To call something a "bait-and-switch" necessitates actual bait. There is an argument to be made against the way the companies conducted these changes, though, but we'll get to that in the final section. I'm not giving Kingston and PNY a completely free pass, but I do think that the internet's reaction has been largely out of touch with the reality of the industry.

I fear for what would happen if the same buyers boycotting Kingston and PNY knew to what extent other manufacturers have changed SSD components. It'd be entirely impossible to purchase an SSD without violating some sort of boycott. Point to any SSD that's more than a year old -- chances are, it's not an identical BOM to the original.

Reviewers Aren't Getting Better Stuff

nand-types-1Also from our SSD Architecture post.

Let's set something straight. Although we received the synchronous version of the Kingston V300 SSD and other outlets have received the SMI PNY Optima SSD, that doesn't mean Kingston & PNY are "making better products for reviewers." The expense of such an endeavor would be astronomical -- a low production run with higher-quality devices isn't as simple as flipping a bit in the NAND or controller. It requires completely new suppliers in some cases, and it's not cheap to just run a few hundred SSDs through Toshiba while making the rest with Micron; it is also likely that exclusivity or contracts were involved, making such accusations even more unlikely.

These companies -- both Kingston and PNY -- shipped their devices with the original review sample components for a year or more in some cases, landing thousands of identical components into consumer hands. Although some companies have treated reviewers differently, this is not one of those instances.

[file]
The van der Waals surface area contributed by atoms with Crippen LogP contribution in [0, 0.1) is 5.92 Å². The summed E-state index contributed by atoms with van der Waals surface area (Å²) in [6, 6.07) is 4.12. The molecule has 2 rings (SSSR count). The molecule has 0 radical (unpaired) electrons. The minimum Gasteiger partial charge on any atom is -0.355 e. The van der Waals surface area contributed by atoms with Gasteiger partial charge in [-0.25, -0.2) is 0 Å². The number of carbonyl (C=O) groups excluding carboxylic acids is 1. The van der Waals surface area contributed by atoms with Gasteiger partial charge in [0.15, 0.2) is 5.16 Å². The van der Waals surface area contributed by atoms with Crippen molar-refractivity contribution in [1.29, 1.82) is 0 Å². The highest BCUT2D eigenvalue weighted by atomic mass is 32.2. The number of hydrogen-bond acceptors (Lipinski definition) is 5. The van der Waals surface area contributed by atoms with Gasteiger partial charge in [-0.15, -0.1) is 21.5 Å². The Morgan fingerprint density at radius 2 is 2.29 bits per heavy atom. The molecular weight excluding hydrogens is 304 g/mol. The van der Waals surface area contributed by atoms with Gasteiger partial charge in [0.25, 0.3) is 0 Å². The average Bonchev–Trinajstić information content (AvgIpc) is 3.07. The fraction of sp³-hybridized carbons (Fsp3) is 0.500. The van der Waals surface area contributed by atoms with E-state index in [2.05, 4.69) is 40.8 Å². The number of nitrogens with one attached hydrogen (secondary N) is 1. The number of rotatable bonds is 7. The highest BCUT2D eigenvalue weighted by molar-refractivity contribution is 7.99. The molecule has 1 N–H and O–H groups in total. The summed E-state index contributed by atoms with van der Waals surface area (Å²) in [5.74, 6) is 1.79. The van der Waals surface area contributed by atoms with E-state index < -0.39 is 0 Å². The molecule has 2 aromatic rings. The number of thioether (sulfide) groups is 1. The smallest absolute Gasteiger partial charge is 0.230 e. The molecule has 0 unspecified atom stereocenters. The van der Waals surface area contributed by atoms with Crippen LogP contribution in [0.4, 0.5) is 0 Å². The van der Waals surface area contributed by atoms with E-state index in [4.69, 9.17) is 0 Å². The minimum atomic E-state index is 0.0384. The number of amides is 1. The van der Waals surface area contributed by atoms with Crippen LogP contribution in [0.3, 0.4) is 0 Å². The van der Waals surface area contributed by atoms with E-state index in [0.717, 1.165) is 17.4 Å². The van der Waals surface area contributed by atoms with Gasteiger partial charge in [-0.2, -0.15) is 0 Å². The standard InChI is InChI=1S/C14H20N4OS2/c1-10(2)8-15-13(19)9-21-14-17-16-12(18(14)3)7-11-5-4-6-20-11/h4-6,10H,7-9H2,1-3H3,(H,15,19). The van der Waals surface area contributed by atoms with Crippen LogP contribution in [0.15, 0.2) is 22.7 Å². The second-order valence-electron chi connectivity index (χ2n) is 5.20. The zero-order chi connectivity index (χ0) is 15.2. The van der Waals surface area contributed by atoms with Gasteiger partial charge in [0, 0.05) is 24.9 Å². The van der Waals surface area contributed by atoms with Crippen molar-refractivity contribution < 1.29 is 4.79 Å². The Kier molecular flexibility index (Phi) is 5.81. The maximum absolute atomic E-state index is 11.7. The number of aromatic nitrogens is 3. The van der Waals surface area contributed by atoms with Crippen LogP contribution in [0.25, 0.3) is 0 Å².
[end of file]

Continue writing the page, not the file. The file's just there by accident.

The Moral High Ground: A Discussion of Ethics

ssd-nand-gateA NAND gate.

Here's where things get more cloudy.

The argument to be made against both companies is pretty straight-forward: Prospective buyers are referencing benchmarks performed by reviewers during the first run of the device (unless they look at our bench).

If a user is expecting a 512MB/s 4MB SEQ READ throughput and receives 222MB/s, or if they're expecting a 4K QD16 random performance of 52K IOPS and receive 17K, it's potentially a huge problem. The listed specifications only detail "4K Random R/W" and "Sequential R/W," without necessarily going into detail on QD or other methodology. In light of the original criticism from months ago, Kingston published its own benchmarks between the V300A and V300S to ensure users know precisely what they're getting. Our benchmarks, quite honestly, are more definitive -- but it was a solid effort that seems fairly in-line with my own testing.